Tag: John McDonald

Houston Astros v Los Angeles Angels of Anaheim

John McDonald is retiring


I’m assuming he held the news a day so’s not to steal the thunder of the Hall of Famers, but journeyman infielder John McDonald has announced his retirement.

McDonald played for eight teams over a 16-year major league career [checks Baseball-Reference.com. Totally does a double take, realizing that, yes, McDonald was a 16-year big leaguer]. He lasted that long because, for most of his career, he was a downright spiffy defensive shortstop who could handle second, third and even play some outfield. There are a lot of guys who profile as utilitymen. Not many stick around as long as McDonald did. Keeping him from starting was a pretty poor bat, but nobody’s perfect.

So, so long, former Indian, Blue Jay, Diamondback, Pirate, Phillie, Red Sock, Angel and Tiger! Enjoy retirement.

Michael Brantley could return from concussion Saturday

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Indians outfielder Michael Brantley suffered a mild concussion on Monday evening when he banged his head and neck on the knee of Angels infielder John McDonald while trying to break up a doubleplay.

But he is expected to avoid the disabled list.

Indians manager Terry Francona told MLB.com’s Jordan Bastian on Wednesday that Brantley has been “passing tests each day” and could return to the starting lineup Saturday night against the Tigers. Brantley is expected to go through a workout Thursday to determine whether he’s fully symptom-free.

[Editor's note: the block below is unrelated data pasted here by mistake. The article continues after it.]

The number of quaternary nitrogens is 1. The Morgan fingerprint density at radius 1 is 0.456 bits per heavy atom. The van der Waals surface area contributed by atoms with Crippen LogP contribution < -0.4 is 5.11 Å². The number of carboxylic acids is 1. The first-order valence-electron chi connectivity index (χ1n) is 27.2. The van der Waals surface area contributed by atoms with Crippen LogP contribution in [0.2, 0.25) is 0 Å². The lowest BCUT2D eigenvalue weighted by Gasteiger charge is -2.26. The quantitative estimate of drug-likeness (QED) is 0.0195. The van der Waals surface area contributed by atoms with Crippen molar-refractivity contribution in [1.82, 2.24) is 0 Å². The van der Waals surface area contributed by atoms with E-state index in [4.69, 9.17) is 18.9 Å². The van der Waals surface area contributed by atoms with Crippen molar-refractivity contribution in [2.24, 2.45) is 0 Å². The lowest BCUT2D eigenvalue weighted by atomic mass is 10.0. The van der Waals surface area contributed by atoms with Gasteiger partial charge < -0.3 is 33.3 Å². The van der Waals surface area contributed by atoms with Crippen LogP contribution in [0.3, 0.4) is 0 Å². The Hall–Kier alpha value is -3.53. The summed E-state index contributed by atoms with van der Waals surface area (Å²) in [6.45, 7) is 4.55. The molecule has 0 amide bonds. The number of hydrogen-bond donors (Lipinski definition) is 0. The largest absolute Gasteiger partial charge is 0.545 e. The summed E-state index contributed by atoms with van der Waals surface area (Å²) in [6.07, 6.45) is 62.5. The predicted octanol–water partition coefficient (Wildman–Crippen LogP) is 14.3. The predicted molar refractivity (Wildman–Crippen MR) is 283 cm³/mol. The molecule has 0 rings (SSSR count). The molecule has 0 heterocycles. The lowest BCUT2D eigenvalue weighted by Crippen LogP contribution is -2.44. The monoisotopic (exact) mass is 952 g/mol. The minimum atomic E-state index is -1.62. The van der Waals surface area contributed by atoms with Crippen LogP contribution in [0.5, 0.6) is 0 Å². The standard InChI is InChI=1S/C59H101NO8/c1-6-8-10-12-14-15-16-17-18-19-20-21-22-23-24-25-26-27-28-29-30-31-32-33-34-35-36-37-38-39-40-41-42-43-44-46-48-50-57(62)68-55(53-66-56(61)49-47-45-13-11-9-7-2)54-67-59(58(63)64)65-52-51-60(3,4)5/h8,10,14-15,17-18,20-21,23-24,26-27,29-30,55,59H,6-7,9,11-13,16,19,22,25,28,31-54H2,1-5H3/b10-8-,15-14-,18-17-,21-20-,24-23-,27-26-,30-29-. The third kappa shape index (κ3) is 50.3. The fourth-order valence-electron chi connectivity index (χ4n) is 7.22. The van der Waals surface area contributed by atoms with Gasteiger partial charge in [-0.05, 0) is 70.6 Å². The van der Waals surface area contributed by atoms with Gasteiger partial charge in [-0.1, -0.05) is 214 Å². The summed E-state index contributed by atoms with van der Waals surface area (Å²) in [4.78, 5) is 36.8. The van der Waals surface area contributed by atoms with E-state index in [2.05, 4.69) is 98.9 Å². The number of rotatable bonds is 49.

The 27-year-old has been a breakout star in the early going this season, boasting a .323/.391/.519 batting line with 11 home runs and 46 RBI in 69 games. Brantley has also tallied nine stolen bases in nine attempts.

Angels sign John McDonald

Arizona Diamondbacks v Philadelphia Phillies

John McDonald, who bounced around with four different teams last season, has signed a minor-league deal with the Angels. Rob Bradford of WEEI.com reports that he’ll get a spring training invitation.

For years McDonald was a great enough defensive shortstop to offset his horrendous offense, or at least offset it enough to be a reasonable utility infielder. But now at age 39 it’s not clear if his glove is all that special any longer.

He hit .116 in 51 games last year and is a .235 career hitter with a .601 OPS.

Jonathan Papelbon compared the cultures of the Red Sox and Phillies

Jonathan Papelbon

Losing never feels good, even if you’re the most well-compensated player at your position. Following the conclusion of the 2011 season, the Phillies signed Jonathan Papelbon to the richest contract ever for a closer — a four-year, $50 million deal with a fifth-year option that can vest at an additional $13 million.

Papelbon has generally had good results, posting a 2.67 ERA in his two seasons with the Phillies, but he hasn’t been a beloved figure in Philadelphia the way he was in Boston. One reason is that Papelbon has been a rather outspoken critic of the Phillies. Last February, he said of the team’s clubhouse, “I haven’t seen any leadership.” In June, he questioned the team’s fundamentals. In July, he complained that he “definitely didn’t come [to Philadelphia] for this” after the Phillies lost their eighth game in a row.

On the air with WEEI’s Rob Bradford and guest host John McDonald on Thursday, Papelbon discussed the differences in culture between the two teams. He said: